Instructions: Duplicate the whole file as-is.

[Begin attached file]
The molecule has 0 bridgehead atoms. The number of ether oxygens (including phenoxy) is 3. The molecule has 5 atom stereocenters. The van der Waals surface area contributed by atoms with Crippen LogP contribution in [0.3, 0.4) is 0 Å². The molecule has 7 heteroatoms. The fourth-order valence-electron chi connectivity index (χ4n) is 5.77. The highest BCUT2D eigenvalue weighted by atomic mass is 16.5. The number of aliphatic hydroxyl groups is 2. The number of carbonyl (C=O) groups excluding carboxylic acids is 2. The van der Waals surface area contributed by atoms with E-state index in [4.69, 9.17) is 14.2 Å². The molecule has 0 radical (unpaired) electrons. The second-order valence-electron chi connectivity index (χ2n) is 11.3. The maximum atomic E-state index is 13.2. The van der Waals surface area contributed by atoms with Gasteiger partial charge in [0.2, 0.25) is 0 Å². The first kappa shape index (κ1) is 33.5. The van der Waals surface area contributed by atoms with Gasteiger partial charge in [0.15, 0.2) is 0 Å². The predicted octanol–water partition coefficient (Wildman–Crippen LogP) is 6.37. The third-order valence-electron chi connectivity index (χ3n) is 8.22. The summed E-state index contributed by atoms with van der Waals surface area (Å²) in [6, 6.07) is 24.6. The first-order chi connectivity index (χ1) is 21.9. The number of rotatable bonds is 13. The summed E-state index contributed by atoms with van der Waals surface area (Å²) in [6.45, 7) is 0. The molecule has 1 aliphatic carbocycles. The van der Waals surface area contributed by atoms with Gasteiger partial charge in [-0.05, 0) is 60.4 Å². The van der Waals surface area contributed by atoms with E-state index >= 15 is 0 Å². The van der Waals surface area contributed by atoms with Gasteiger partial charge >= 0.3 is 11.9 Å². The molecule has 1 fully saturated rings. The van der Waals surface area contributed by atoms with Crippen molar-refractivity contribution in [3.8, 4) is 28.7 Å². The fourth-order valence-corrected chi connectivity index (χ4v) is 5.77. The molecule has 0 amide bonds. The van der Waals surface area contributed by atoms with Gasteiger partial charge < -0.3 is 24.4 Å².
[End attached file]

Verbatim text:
The molecule has 0 bridgehead atoms. The number of ether oxygens (including phenoxy) is 3. The molecule has 5 atom stereocenters. The van der Waals surface area contributed by atoms with Crippen LogP contribution in [0.3, 0.4) is 0 Å². The molecule has 7 heteroatoms. The fourth-order valence-electron chi connectivity index (χ4n) is 5.77. The highest BCUT2D eigenvalue weighted by atomic mass is 16.5. The number of aliphatic hydroxyl groups is 2. The number of carbonyl (C=O) groups excluding carboxylic acids is 2. The van der Waals surface area contributed by atoms with E-state index in [4.69, 9.17) is 14.2 Å². The molecule has 0 radical (unpaired) electrons. The second-order valence-electron chi connectivity index (χ2n) is 11.3. The maximum atomic E-state index is 13.2. The van der Waals surface area contributed by atoms with Gasteiger partial charge in [0.2, 0.25) is 0 Å². The first kappa shape index (κ1) is 33.5. The van der Waals surface area contributed by atoms with Gasteiger partial charge in [0.15, 0.2) is 0 Å². The predicted octanol–water partition coefficient (Wildman–Crippen LogP) is 6.37. The third-order valence-electron chi connectivity index (χ3n) is 8.22. The summed E-state index contributed by atoms with van der Waals surface area (Å²) in [6, 6.07) is 24.6. The first-order chi connectivity index (χ1) is 21.9. The number of rotatable bonds is 13. The summed E-state index contributed by atoms with van der Waals surface area (Å²) in [6.45, 7) is 0. The molecule has 1 aliphatic carbocycles. The van der Waals surface area contributed by atoms with Gasteiger partial charge in [-0.05, 0) is 60.4 Å². The van der Waals surface area contributed by atoms with E-state index >= 15 is 0 Å². The van der Waals surface area contributed by atoms with Gasteiger partial charge >= 0.3 is 11.9 Å². The molecule has 1 fully saturated rings. The van der Waals surface area contributed by atoms with Crippen molar-refractivity contribution in [3.8, 4) is 28.7 Å². The fourth-order valence-corrected chi connectivity index (χ4v) is 5.77. The molecule has 0 amide bonds. The van der Waals surface area contributed by atoms with Gasteiger partial charge < -0.3 is 24.4 Å².